The $42 million question: Can’t we all get on board to pass Measure E in March? Many who want the community to vote against Measure E are quick to say they know and agree that Culver City desperately needs a school facilities bond. Just not in March, they say. They want us to wait until November. Their logic is confounding.
The consequences of voting down Measure E in March are significant:
1) Let’s start with the biggest consequence of all: The district will be leaving millions and millions of dollars on the table. The state offers matching funds to districts that pass bonds, on a first-come, first-served basis. If we pass this bond in March, Culver City Unified will have access to an estimated additional $42 million from the state, on top of the intended $358 million the bond will generate. Suddenly, our school bond is worth $400 million at no extra cost to CCUSD or taxpayers.
2) Multiple districts up and down the state will have school facility bonds on the November ballot. When any or all of these pass, Culver City will have to get in line with everyone else, slowing down the application, approval and funding process. In addition, the competition for contractors will be stiff, causing construction costs to rise. And as anyone who monitored our last bond, Measure CC, would have to admit, parts of the implementation process, such as waiting for approval from the State Architect, can add months of delay. If Culver City is not ahead of the pack, we can count on many additional months as our plans wait at bottlenecks with scores of other districts. A March passage means Culver City can get started sooner, with lower construction costs, and work through summer to get some projects underway before fall 2024.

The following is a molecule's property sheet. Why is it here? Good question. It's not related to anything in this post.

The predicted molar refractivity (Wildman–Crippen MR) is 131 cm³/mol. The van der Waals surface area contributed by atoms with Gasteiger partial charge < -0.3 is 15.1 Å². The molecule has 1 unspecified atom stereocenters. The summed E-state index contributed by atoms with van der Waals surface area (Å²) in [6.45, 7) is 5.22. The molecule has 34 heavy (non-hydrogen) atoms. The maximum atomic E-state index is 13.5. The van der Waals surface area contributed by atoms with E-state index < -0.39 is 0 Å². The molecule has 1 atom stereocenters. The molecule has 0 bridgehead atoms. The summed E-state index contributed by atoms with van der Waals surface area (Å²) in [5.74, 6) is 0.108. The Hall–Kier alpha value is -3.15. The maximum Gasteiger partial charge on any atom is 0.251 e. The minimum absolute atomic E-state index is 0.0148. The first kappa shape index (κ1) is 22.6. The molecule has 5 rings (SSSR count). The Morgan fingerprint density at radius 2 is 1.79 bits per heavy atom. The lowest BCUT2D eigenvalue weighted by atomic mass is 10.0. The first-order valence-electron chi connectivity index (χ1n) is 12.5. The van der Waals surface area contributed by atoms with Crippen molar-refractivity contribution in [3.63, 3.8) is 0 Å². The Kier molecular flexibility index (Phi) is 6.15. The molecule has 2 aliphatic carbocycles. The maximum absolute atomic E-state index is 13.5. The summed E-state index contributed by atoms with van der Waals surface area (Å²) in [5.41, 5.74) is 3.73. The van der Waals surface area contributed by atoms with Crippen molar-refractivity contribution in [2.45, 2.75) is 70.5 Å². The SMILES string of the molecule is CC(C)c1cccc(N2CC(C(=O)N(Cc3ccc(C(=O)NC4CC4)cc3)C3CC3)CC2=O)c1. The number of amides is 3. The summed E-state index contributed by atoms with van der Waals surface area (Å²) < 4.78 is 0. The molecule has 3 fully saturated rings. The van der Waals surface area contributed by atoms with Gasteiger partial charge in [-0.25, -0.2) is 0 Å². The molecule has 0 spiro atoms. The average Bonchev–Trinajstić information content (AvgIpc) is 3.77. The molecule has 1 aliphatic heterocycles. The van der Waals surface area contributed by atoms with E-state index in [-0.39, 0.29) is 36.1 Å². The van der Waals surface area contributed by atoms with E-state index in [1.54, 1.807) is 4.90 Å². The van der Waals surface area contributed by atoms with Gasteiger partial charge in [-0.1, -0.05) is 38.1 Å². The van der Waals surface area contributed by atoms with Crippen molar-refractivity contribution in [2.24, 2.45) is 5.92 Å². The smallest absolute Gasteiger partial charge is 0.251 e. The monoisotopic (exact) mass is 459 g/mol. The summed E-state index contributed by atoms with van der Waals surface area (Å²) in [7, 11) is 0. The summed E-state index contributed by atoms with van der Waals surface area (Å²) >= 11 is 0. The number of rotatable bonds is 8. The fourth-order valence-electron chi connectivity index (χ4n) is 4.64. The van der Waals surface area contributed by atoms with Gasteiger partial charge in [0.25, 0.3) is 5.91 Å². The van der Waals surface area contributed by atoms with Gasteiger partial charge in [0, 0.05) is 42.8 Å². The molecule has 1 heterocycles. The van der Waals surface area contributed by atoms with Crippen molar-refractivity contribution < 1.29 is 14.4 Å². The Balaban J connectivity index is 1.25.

3) People who support Measure E are out campaigning now because the needs in our district are so dire now. Waiting another eight months will only further serve to delay sorely needed repairs.
4) Culver City’s November ballot will be crowded as heck with council candidates, school board candidates and a municipal park bond. Will a school facilities bond get the attention it truly deserves?
5) If the bond doesn’t pass in March, what makes anyone think it will pass in November? Why would people who buy into the “no” rhetoric now, change their minds and vote yes in November? For those who don’t trust the current School Board, electeds will turn over multiple times in the coming years, while Bond money is being spent. Don’t squander $42 million now over leadership that is destined to change.
In California, the ONLY way to fund major repairs, upgrades and construction of school facilities is with a bond. Oh, wait, “November” folks know that; and as stated above, agree that we absolutely need a school facilities bond. So why are they working so hard to sink Measure E instead of putting their time, energy, and voices into helping us pass this in March? That is the $42 million question.
Please vote YES on Measure E in March.
Parent, Former Linwood Howe PTA President